Farmers killed in India protest

Police open fire as villagers protest against seizure of farm land for industry.

    Residents in Kolkata protest against police firing upon demonstrators in Nandigram [AFP]
    Trinamul Congress, the main opposition party in West Bengal, called a strike on Friday to protest over the killings.

    "The news of the deaths by police firing in Nandigram filled me with a sense of cold horror," said Gopal Krishna Gandhi, governor of West Bengal and grandson of Indian independence leader Mohandas (Mahatma) Gandhi.
     
    "Was this spilling of human blood not avoidable," he asked.
     
    Road blockades
     
    Hundreds of protesters put up road blockades in Kolkata, causing traffic chaos; the police said they also set fire to a state-owned bus after removing all the passengers.

    Previous clashes over the proposed SEZ since January have left at least seven people dead, including one policeman, and more than 100 wounded.
     
    Police officials said farmers and political activists, many armed with rocks, machetes and pickaxes, attacked officers as they tried to enter a farming area earmarked for the industrial zone.

    Industry hub
     
    Nandigram is 150km south of Kolkata, the capital of communist-ruled West Bengal in eastern India.
     
    Authorities want to set up a chemical industry complex there with the support of an Indonesian conglomerate, the Salim Group.

    It is just one of several hundred SEZs that the government wants to set up across the country in a bid to lure foreign investment and close the gap with China's manufacturing sector.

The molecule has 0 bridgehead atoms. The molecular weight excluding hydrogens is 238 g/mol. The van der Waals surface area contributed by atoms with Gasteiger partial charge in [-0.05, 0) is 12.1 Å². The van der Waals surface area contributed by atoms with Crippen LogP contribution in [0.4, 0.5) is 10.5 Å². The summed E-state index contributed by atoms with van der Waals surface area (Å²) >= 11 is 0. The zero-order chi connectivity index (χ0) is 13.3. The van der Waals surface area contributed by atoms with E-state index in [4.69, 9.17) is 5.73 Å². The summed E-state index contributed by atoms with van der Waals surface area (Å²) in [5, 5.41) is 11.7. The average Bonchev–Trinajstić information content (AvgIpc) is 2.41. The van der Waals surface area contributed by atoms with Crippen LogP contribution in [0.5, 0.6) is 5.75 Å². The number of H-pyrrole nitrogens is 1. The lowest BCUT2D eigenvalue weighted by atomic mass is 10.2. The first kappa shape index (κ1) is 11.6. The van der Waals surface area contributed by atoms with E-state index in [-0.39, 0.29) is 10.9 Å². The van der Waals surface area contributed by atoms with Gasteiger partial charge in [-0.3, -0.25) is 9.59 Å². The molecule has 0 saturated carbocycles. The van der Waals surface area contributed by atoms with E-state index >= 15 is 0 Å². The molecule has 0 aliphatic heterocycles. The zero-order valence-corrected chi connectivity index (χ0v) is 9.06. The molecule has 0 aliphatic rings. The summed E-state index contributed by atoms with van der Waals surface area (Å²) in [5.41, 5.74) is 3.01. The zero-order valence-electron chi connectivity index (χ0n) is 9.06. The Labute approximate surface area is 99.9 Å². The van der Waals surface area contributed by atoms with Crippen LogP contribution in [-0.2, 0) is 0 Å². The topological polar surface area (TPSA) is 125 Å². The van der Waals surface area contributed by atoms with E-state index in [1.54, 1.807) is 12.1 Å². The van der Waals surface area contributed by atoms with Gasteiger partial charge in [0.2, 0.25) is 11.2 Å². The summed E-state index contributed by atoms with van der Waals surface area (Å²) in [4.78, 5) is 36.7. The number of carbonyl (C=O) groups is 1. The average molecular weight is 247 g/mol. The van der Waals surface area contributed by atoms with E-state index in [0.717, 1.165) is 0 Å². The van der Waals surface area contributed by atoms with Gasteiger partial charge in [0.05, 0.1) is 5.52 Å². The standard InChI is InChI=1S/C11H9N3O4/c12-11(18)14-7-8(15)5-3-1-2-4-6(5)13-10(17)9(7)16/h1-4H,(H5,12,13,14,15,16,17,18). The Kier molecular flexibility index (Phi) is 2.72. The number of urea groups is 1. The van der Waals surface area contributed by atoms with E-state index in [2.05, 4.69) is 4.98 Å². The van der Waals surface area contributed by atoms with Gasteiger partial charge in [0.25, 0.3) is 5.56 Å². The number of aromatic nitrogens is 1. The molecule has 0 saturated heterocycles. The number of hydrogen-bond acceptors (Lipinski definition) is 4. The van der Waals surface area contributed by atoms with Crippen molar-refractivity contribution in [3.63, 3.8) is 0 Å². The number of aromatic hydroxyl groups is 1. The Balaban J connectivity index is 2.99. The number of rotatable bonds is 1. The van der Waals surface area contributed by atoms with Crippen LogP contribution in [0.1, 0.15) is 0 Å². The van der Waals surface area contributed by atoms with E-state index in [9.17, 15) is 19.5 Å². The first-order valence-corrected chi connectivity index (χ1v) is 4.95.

Protests have been concentrated in Nandigram, led by farmers unwilling to give up their land for cash.
     
    Opposition parties in West Bengal walked out of the state assembly in protest at Wednesday's killings.
     
    Serious challenge
     
    In Nandigram, thousands of farmers sang religious songs and many Muslims - the majority religious community in the area - read verses from the Quran to protest at the police shooting.

    Abdus Samad, a local Muslim leader, said: "We will fight till the last drop of our blood but not give up an inch of land to the government."

    The unrest has proved a serious challenge for Manmohan Singh, the prime minister,  under pressure to tone down economic reforms amid signs of voter discontent with the ruling Congress party.

    Most of the more than 230 SEZ proposals have already been put on hold following earlier violence in West Bengal this year.

    SOURCE: Agencies


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